But facts and common sense had no place in this server, because the objective strength of pocket holes wasn't their true concern. Their complaints quickly turned to "instant gratification DIY culture" and the stupidity of "the masses" with no appreciation for fine furniture.

The true problem, you see, is that if they admitted pocket holes are a legitimate method of joinery, that would mean the millions of untrained plebeians building shoe cabinets in their garages with $40 Kreg jigs are legitimate woodworkers. It would mean their "fine woodworking" projects aren't superior in every way to what those uppity DIYers with ideas beyond their station can put together in a weekend.

Pocket holes must be weak, despite all evidence, because if they're not, that means the members of this exclusive club of Real Manly Woodworkers aren't all that special.

(And yes, there's an undercurrent of sexism in there, too. How dare petite women with nice hair like Ana White make plans for trendy farmhouse-style coffee tables? The gall.)

First, don't be these people. There are 8.1 billion humans on planet Earth. Trying to prove you're better than all of them is as foolish as claiming one particular grain of sand sparkles brighter than all the others on the beach. You're not going to make it true by telling the other grains of sand they're not sandy enough.

Second, don't listen to these people. That's hard to do when they pile on to shame you personally, and present their unverified theories as unassailable facts with the utmost confidence.

Despite all my previous research and certainty in the adequacy of pocket holes, I wondered if these condescending jerks were right, and if I was being unreasonable because I felt disrespected. I wondered if I've been making furniture that's doomed to fail this whole time.

So I spent the evening checking articles from sources like Woodsmith and Family Handyman. They said pocket holes are fine. I read discussions on old woodworking forums and Reddit threads—pocket holes are fine. I watched YouTube videos by carpenters with forty years of experience—pocket holes are fine.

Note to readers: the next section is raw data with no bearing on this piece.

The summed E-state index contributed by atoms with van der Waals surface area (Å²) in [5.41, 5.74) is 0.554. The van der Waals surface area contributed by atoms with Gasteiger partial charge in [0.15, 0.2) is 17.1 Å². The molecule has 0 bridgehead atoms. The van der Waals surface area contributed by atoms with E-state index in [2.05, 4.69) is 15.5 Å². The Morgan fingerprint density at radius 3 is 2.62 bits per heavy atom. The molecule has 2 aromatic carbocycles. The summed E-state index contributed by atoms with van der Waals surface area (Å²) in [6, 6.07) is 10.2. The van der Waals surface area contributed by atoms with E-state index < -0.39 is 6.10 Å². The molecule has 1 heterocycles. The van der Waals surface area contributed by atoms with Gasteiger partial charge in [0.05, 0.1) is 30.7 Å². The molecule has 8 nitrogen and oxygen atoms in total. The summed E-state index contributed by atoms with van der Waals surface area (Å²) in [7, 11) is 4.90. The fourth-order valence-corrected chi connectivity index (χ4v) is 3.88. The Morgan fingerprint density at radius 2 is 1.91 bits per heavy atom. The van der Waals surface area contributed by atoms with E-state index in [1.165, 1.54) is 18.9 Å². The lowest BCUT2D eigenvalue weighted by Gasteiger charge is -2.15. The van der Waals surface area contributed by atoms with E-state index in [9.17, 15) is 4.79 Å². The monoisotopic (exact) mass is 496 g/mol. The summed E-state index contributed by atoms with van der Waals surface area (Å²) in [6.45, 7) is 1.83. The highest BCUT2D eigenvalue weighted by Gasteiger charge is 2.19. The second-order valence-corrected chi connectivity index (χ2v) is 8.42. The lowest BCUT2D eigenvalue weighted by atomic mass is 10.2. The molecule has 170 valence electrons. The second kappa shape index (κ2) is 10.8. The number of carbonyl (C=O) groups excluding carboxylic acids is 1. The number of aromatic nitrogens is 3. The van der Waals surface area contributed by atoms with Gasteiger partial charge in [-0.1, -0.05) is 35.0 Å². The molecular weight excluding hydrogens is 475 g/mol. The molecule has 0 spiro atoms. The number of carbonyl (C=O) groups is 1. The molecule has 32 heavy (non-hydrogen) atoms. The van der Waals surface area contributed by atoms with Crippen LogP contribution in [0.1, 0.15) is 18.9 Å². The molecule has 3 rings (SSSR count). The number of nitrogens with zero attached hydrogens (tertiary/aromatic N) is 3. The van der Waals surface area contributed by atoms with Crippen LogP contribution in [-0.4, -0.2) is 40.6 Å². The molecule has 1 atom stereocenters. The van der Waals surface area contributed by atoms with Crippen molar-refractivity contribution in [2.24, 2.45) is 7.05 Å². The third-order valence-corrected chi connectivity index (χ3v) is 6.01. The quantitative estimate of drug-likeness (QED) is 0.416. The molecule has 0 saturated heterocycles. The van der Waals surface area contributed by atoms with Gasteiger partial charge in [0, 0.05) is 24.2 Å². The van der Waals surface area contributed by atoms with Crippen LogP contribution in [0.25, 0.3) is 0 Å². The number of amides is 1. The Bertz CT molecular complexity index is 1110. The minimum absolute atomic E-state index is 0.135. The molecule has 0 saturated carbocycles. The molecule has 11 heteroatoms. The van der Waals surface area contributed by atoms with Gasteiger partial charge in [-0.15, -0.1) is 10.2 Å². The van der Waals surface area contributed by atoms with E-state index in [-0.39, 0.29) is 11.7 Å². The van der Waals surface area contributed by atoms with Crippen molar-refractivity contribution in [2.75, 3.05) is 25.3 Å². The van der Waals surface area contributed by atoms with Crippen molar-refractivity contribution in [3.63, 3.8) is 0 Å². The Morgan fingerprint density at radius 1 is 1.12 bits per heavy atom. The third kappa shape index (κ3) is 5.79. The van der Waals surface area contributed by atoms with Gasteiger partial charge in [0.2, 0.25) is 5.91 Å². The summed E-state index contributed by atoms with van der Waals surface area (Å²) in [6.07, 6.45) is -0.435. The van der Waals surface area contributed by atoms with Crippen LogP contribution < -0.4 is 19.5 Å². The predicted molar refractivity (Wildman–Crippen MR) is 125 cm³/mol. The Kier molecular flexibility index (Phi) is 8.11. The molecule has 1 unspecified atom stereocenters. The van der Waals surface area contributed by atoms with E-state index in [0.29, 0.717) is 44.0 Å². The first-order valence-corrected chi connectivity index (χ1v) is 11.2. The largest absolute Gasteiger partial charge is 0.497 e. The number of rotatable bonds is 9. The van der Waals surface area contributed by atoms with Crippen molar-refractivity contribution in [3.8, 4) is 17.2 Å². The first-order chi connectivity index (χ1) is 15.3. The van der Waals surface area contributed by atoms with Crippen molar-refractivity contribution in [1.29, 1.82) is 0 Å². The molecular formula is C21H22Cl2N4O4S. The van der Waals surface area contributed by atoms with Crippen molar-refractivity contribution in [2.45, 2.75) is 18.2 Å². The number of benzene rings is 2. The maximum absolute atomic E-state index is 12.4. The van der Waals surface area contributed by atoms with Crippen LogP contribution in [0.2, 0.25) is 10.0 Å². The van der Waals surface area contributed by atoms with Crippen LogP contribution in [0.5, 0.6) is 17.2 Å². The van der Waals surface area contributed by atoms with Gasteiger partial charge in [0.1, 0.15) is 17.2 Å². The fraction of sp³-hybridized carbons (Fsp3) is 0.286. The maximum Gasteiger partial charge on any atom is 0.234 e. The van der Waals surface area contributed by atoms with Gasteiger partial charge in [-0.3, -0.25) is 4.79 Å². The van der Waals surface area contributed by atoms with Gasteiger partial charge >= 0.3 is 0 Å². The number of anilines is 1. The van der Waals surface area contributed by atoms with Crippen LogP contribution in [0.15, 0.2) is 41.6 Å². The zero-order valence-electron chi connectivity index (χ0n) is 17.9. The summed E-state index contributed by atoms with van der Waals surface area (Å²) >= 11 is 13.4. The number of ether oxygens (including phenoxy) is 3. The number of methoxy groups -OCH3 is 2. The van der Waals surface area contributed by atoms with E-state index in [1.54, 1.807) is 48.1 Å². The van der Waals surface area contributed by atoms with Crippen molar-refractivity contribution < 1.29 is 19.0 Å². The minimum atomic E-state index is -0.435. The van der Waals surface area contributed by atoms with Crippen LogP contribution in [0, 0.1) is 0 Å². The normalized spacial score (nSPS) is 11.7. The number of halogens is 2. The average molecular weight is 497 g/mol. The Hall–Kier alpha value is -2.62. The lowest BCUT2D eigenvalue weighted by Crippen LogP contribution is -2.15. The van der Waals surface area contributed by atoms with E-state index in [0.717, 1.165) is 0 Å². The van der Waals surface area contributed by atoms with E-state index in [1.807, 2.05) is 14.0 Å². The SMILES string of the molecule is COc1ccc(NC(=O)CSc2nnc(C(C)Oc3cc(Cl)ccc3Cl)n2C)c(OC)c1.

I couldn't find any convincing evidence that pocket holes are not fine. Even when people went out of their way to demonstrate how much pocket holes suck, they showed that these joints can take only 110 pounds of direct pressure from a lever, see?! So, again, if you're making a floating shelf for your bathroom, do you intend to pile a dozen medical textbooks on it? Or if you're building a coffee table from Ana White's plans, do you intend to stand on it to practice tap dancing? No? Then pocket holes are fine.

Despite all this research, when I catch sight of one of my pretty side tables—which I do not in fact use to practice tap dancing—I have the tiniest of doubts that it's strong enough, and I feel the need to find more evidence that pocket holes are fine.

Sadly, there are purists in every community who sew doubt and spread misinformation just to make themselves feel special. Some gardening enthusiasts will claim all non-native species from big box stores are invasive and will destroy the local ecosystem. Some animal lovers will say if you feed your cat any kind of processed dry food, you're basically murdering them.

We had our piano tuned recently, and the next day the tuner asked if he could come back to redo it for no extra charge. He'd been on the piano tuner forums, and they'd convinced him the settings he always used for Yamaha uprights were wrong. He spent an hour re-tuning every note, only to admit sheepishly that there wasn't much difference in the sound.

Humility and openness to new ideas is good for us, but self-doubt isn't. If egotistical people are trying hard to make you feel stupid and inferior, it's probably because they've sensed you're neither, and that makes you a threat.

In the words of a Redditor who responded to a year-old thread I found about snobby woodworking gatekeepers, "pocket hole screw them."